orbital:

€

ψ 1( )ψ 2( ) = +ψ 2( )ψ 1( ) (not antisymmetric) Therefore the spin portion of total Ψ must be the antisymmetric part.

CHAPTER 9 27

€

= 1

21 2

ψ 1( )α 1( ) ψ 2( )α 2( ) ψ 1( )β 1( ) ψ 2( )β 2( )

Slater determinant Therefore: if 2 e- in same spatial atomic orbital, only one spin state

available σ−(1,2) which is sins paired “ ↑↓ “ But when 2 e- are in different orbitals, all 4 of the spin combinations are possible.

α(1)α(2) β(1)β(2) σ+(1,2) σ−(1,2) The first three are parallel (triplet), the last is paired (singlet) ↑ ↑ all three combos possess spin no spin angular angular momentum momentum (lower in energy) L = 1 L = 0 ML = -1, 0, +1

CHAPTER 9 28

A. General. More complicated than hydrogenic spectra.

Still

= ΔE differences between atomic energy levels

The problem is ΔE ≠ difference between orbital energies E.g. He → He* (electronically excited Helium)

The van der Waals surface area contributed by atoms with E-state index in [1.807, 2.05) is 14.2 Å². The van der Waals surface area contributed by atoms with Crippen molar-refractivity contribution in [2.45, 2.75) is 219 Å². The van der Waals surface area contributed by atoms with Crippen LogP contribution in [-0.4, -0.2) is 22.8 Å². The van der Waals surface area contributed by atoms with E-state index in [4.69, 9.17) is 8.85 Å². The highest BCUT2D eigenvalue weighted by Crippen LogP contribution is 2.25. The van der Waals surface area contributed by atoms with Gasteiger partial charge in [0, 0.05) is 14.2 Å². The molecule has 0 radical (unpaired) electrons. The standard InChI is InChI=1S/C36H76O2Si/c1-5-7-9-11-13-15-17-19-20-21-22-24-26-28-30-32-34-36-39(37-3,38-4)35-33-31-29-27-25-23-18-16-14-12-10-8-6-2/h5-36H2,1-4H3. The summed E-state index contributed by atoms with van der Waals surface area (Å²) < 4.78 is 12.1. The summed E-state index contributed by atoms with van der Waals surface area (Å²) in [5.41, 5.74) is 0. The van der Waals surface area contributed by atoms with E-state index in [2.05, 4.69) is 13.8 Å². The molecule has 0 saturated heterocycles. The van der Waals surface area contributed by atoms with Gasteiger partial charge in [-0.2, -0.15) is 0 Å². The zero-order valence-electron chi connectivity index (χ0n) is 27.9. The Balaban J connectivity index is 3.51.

B. Selection Rules for allowed transitions in many-electron atoms

1. No change of overall spin. Implies singlet!singlet is allowed But singlet ! triplet is not allowed

2s

1s ↑↓

2s

1s ↑

↑ 2s

1s ↑

↓ OR

“triplet” “singlet” (paired spins) (parallel spins) zero total spin non-zero total spin

Difference in energy is two effects: 1. Coulombic e- -- e- 2. Spin correlation Triplet state is generally lower in energy than the singlet.

CHAPTER 9 29

2. Here are the allowed transitions in Helium (no singlet to triplet)

3. Sodium’s bright doublet emission:

CHAPTER 9 30

e.g, what is meant by symbolism

€

2P3 /2

S, P, D gives the total orbital angular momentum L=0, 1, 2, etc Upper left superscript gives the spin multiplicity 1=singlet, 2=doublet, 3=triplet Lower right subscript gives the total angular momentum J